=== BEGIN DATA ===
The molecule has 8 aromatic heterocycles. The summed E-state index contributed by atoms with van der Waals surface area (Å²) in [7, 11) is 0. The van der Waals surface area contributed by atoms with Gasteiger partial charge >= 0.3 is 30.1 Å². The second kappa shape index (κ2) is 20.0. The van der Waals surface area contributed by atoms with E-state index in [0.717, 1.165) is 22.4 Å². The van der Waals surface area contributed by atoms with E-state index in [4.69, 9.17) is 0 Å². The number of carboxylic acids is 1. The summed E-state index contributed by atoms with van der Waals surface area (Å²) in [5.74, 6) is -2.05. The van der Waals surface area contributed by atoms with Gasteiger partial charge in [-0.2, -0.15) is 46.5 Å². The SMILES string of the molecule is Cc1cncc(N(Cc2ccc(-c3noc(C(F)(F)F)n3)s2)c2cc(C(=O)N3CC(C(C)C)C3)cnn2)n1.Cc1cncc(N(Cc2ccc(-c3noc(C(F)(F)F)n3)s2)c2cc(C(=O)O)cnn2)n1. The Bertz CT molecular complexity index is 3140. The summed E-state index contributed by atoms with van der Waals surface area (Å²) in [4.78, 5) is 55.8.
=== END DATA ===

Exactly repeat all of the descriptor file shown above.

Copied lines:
The molecule has 8 aromatic heterocycles. The summed E-state index contributed by atoms with van der Waals surface area (Å²) in [7, 11) is 0. The van der Waals surface area contributed by atoms with Gasteiger partial charge >= 0.3 is 30.1 Å². The second kappa shape index (κ2) is 20.0. The van der Waals surface area contributed by atoms with E-state index in [0.717, 1.165) is 22.4 Å². The van der Waals surface area contributed by atoms with E-state index in [4.69, 9.17) is 0 Å². The number of carboxylic acids is 1. The summed E-state index contributed by atoms with van der Waals surface area (Å²) in [5.74, 6) is -2.05. The van der Waals surface area contributed by atoms with Gasteiger partial charge in [-0.2, -0.15) is 46.5 Å². The SMILES string of the molecule is Cc1cncc(N(Cc2ccc(-c3noc(C(F)(F)F)n3)s2)c2cc(C(=O)N3CC(C(C)C)C3)cnn2)n1.Cc1cncc(N(Cc2ccc(-c3noc(C(F)(F)F)n3)s2)c2cc(C(=O)O)cnn2)n1. The Bertz CT molecular complexity index is 3140. The summed E-state index contributed by atoms with van der Waals surface area (Å²) in [4.78, 5) is 55.8.